Big Easy Disciples
Christine Johns was a sophomore at Eastern New Mexico University when she surrendered her life to Jesus.
“I realized that God loved me,” says Johns, now 30. “I’d made terrible decisions, and really wanted God to be my Lord and lead my life.”
That sophomore year in 2005 also was when Hurricane Katrina, the most damaging natural disaster in U.S. history, struck the Gulf coast. Johns sympathized with the devastation that displaced students who came to her school in Portales had endured. So when a resident assistant exchange program presented an opportunity to spend a year at Louisiana State University in Baton Rouge, she went.
Aware of LSU’s reputation as a party school, Johns says she envisioned herself as the only Christian on campus — until a friend invited her to a Chi Alpha Campus Ministries event. The genuine community of the Assemblies of God U.S. Missions ministry captured her heart. Through Chi Alpha, Johns received the baptism in the Holy Spirit.
“I wanted to pursue knowing God deeper and helping others know God deeper,” says Johns. After the yearlong exchange program ended, the former Clovis, New Mexico, resident decided to remain at LSU. She also switched her premed major to pursue God’s ministry calling.
Now Johns is an ordained AG minister and has been the Chi Alpha campus pastor at the University of New Orleans for the past six years. Last year, her husband, Hilton, a former youth pastor, joined her in co-directing Chi Alpha activities. The couple are now U.S. Missions missionary candidates at UNO.
Christine’s heart for missions is evidenced by the way she challenges students to think beyond themselves, so they’ll go serve God in a variety of settings. This past year, Johns sent teams to the Atlanta Dream Center, the University of Mississippi, and an African group in Minneapolis.
Several students from the New Orleans citywide team went to Atlanta over spring break, where they mainly worked on outreach in the city, especially with underprivileged children.
Another group of students went to help start a Chi Alpha chapter at the University of Mississippi. While there, they put on a huge campus outreach as well as other events where students could connect.
In May, a student team spent 10 days in Minneapolis helping Somali refugees learn English and job-related skills. The underlying goal was to connect Muslims who might be interested in learning about Jesus to a long-term missionary in the area.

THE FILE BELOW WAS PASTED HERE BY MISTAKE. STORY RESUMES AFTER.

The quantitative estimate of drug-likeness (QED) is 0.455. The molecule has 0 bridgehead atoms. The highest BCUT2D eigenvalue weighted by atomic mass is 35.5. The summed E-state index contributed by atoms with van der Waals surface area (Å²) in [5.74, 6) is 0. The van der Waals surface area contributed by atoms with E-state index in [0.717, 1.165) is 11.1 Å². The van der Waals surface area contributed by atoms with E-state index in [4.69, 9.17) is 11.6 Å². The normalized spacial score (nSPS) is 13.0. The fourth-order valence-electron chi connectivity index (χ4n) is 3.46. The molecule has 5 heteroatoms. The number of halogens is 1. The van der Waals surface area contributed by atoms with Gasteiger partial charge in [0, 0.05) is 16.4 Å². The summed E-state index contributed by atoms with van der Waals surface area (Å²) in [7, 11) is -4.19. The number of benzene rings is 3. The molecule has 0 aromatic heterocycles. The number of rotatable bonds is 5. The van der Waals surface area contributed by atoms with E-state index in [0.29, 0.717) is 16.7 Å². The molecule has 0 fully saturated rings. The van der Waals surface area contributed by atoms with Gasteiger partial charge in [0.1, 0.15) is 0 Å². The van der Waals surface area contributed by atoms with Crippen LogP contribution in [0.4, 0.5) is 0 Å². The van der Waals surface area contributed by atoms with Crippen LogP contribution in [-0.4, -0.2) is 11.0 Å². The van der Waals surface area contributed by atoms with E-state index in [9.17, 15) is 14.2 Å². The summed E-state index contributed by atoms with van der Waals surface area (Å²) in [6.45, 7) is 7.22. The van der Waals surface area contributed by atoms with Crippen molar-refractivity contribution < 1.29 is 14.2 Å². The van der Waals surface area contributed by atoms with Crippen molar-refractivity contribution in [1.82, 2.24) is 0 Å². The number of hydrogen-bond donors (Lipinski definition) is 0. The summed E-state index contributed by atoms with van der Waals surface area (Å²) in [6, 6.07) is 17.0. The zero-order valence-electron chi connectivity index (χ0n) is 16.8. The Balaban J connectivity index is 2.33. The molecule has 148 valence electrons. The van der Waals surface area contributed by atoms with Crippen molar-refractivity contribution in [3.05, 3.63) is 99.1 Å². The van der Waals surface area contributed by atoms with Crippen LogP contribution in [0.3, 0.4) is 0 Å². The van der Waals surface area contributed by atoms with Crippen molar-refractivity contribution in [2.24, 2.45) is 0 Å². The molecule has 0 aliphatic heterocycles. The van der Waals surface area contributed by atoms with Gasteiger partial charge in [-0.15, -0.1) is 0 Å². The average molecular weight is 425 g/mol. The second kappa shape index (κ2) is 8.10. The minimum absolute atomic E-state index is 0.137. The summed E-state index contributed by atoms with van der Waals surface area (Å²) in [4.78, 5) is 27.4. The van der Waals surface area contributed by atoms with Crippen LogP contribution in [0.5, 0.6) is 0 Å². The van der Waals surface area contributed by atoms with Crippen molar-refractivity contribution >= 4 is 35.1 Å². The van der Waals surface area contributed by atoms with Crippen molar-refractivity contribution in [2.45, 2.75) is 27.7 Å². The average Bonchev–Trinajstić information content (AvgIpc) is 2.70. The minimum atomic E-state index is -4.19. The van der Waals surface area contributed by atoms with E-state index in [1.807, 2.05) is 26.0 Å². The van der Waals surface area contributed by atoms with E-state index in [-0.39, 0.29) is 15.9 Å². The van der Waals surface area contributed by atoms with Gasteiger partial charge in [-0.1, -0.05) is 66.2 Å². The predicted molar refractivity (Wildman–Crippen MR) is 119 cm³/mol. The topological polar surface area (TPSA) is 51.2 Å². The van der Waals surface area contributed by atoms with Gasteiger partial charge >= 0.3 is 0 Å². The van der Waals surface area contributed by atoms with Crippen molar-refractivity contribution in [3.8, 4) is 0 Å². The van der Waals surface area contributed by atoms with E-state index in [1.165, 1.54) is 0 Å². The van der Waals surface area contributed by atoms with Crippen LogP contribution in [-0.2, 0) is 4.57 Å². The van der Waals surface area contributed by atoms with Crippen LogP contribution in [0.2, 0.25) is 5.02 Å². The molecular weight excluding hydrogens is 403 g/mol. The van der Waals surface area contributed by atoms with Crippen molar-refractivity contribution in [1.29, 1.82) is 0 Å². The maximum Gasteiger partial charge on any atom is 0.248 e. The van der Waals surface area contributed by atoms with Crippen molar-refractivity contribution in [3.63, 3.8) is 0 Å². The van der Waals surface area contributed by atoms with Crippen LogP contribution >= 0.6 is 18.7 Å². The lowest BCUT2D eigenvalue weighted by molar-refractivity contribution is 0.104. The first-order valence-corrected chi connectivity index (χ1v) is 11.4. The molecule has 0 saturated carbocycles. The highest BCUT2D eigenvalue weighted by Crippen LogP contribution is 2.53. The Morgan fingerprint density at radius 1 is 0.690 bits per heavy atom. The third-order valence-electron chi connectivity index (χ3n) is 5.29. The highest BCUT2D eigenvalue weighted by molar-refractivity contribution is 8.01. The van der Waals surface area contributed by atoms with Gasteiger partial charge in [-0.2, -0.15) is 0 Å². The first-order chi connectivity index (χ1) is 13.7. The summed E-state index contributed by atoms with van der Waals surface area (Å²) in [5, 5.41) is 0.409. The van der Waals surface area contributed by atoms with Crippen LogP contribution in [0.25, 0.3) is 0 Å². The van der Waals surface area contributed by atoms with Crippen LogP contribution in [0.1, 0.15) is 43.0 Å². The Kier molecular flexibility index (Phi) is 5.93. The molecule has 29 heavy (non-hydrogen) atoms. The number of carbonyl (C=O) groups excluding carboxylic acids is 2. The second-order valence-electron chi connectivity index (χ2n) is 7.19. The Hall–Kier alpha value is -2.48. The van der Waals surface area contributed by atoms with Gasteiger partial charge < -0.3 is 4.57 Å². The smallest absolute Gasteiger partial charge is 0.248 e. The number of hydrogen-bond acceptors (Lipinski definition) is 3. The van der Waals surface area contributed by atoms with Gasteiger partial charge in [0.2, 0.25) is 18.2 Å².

From the library to the cafeteria to the leadership development classes she teaches, Johns says she loves helping people achieve breakthroughs in their faith. Thought-provoking discussions equip students with the spiritual tools they need. In the process, Johns says she’s learned not to make suppositions.
“It’s easy to assume that everyone has heard the gospel and knows who Jesus is.” However there are many people who have grown up in the United States without ever having heard the gospel or knowing who certain Bible characters are.”
Jack Felty, 21, was such a student.
“I knew the name of Jesus, but had never been told about who He was in relation to who God is or who I am,” Felty says. “I’d been told next to nothing about the Bible, the gospel, or the entire creation story before coming to UNO.”
The first time Felty heard the good news was at Chi Alpha’s Fall Breakaway retreat. That first day he says he participated in outdoor games, played football, and gave his life to Christ.
“It only took one time to hear the gospel message to know it was true,” Felty says.
Johns not only baptized Felty, but also has been willing to have those difficult conversations that have helped him understand the challenges of being a Christian.
Part of that change involved a global encounter in Guatemala. Because Johns speaks functional Spanish, she has led that team to the Central American country each of the past five years. On his first trip out of the country, Felty worked with people, especially children, in underdeveloped areas. Team members shared their stories, put on Bible skits, and helped the kids memorize Bible verses in Spanish.
Pictured: Christine Johns, third from right